Columnist, Food

A combine drives over stalks of wheat during the harvest in Dixon, Ill. Combines can make short work of the work of harvesting. (Jim Young/Reuters)

Why are some foods cheap and other foods expensive?

Hint: It’s (mostly) not subsidies. Although they’ve certainly played a role in shaping our food supply such that we have huge quantities of just a few crops — a recipe for low prices — the discrepancy that seems to be at issue is the one between commodity crops such as corn and soy, and the fruits and vegetables that everyone’s trying to get us to eat more of. There’s a factor there that plays a much larger role than subsidies, and it doesn’t get much airtime.

It’s machines.

In general, if you can use machines instead of people, you can produce a crop for less. But let’s not talk in general. Let’s talk about tomatoes.

The beautiful, ripe, in-season tomato will set you back up to $5 a pound, but you can buy a 28-ounce can of perfectly tasty tomatoes for as little as a dollar. The latest data from the U.S. Department of Agriculture have beefsteak tomatoes at $3.16 per pound and canned tomatoes at 92 cents per pound.

A big part of that difference is machines.

The fresh tomatoes we buy are harvested by hand, which is still the only way to guarantee the blemish- and bruise-free specimens that picky American consumers demand. The canned tomatoes we buy are harvested by machine, because a few blemishes and bruises don’t much matter when the tomatoes are going to be processed.

Fresh tomatoes are harvested by hand. That’s why they can cost as much as $5 a pound. (Daniel Acker/Bloomberg News)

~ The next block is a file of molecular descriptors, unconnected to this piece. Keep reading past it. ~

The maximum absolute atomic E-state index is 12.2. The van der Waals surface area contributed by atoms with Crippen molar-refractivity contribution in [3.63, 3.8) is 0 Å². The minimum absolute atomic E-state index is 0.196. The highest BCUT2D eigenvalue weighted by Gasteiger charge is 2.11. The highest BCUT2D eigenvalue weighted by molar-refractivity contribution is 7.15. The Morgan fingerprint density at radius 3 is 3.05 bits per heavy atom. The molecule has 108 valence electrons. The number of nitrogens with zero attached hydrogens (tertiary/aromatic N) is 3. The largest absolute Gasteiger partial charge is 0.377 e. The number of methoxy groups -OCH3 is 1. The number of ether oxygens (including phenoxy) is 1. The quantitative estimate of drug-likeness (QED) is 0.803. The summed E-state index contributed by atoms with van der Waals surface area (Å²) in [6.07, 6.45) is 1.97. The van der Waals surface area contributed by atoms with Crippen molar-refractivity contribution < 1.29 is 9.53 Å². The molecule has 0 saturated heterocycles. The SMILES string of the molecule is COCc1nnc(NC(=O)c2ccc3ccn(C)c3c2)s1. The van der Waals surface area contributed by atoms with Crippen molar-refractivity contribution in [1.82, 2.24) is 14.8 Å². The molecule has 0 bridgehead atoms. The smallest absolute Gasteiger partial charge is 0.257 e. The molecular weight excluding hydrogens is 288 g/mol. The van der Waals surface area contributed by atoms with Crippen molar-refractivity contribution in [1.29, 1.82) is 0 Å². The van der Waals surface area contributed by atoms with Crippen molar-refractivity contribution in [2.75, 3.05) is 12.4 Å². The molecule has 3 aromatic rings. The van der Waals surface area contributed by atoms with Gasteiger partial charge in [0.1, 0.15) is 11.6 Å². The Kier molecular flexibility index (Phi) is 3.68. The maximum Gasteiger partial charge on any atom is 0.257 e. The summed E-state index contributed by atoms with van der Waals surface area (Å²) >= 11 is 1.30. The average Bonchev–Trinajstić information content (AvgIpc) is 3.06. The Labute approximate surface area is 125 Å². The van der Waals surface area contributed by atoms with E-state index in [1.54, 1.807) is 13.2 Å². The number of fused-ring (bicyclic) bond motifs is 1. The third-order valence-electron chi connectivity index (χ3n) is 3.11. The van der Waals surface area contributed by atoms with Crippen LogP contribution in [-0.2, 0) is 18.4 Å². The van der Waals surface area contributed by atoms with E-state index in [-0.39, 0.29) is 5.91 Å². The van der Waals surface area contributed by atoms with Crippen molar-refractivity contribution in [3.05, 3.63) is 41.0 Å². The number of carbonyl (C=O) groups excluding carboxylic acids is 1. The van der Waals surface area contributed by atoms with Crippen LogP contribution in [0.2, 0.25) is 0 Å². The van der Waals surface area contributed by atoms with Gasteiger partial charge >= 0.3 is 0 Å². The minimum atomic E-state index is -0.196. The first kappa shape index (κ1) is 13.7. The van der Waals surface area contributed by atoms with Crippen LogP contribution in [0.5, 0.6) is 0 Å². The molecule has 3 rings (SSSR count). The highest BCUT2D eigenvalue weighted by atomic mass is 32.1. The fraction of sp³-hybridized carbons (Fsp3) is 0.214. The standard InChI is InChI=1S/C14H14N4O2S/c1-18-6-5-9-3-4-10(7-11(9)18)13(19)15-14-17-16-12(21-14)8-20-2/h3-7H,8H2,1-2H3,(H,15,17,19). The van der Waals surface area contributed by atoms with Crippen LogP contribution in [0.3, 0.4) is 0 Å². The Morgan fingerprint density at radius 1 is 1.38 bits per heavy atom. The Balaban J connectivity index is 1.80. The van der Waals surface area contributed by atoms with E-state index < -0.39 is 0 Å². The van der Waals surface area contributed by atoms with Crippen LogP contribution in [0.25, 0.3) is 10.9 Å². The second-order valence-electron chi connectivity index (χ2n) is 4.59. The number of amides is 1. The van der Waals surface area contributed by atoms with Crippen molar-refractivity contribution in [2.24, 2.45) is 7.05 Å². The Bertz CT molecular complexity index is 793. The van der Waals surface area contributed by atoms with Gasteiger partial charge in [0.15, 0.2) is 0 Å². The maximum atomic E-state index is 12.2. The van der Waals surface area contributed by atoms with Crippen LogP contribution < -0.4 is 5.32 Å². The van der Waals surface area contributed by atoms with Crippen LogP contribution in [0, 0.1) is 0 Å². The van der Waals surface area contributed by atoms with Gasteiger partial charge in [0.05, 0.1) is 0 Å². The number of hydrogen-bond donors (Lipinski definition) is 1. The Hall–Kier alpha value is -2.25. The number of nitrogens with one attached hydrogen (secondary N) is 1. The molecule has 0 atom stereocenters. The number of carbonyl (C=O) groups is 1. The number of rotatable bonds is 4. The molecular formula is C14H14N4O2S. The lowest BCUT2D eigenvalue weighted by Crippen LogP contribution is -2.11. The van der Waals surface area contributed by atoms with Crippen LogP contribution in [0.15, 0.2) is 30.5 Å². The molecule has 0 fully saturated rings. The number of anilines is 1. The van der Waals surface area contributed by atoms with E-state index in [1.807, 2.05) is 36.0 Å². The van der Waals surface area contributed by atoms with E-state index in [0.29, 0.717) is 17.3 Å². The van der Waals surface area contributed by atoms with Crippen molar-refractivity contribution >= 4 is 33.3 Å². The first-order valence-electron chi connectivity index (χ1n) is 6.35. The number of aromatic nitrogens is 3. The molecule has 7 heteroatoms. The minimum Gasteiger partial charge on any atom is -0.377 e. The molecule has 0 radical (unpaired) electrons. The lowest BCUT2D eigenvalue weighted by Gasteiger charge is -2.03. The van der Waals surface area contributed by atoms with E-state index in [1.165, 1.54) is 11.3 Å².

This wasn’t always the case. Until about 50 years ago, all tomatoes were harvested by hand because there was no such thing as a tomato harvester. (The price difference between canned and fresh wasn’t quite as stark then, either: In 1955, according to the Bureau of Labor Statistics, fresh tomatoes were 27.4 cents a pound, compared to 15.1 cents for canned.) But an agronomist and an engineer at the University of California at Davis set out to change that. The engineer, Coby Lorenzen, designed a machine to automate the harvest, while the agronomist, Jack Hanna, developed a less-delicate variety of tomato that ripened uniformly and could be easily plucked from the plant, qualities that made machine harvesting feasible.

The first few iterations of the harvester, introduced in the 1960s and refined in the decades following, reduced the labor required by 92 percent, to about 24 minutes per ton. (Tomatoes for processing also don’t require the labor and materials needed to be boxed, a step that eats up over a third of the price that farmers get for tomatoes, according to a study done at UC-Davis.)

Other things happened, too. In the first decade of machine harvest, yields increased from 20 tons to 33 tons per acre. Fewer workers had jobs, of course, but the ones who did earned more money (by 22 percent) than field workers, because operating a harvester was considered more skilled labor.

A modern tomato harvester costs nearly $500,000 and can harvest 70 tons per hour. It’s one reason your canned tomatoes cost less than a third of your fresh tomatoes.

Tomatoes destined for a can don’t need to be handled as carefully, so they can be harvested by machine. That is part of the reason that they cost far less per pound than fresh tomatoes. (James M. Thresher/For The Washington Post)

That’s just one crop, of course. What, more generally, have machines done for food prices? Sun Ling Wang, agricultural economist with the USDA, laid out the most basic principle: “On the supply side, technology can help produce more products. If farmers produce more products, other things being equal, prices will decrease.” But she — and several other economists I spoke with — emphasized the difficulty of teasing out the impact of mechanization from the large pool of factors that affect price.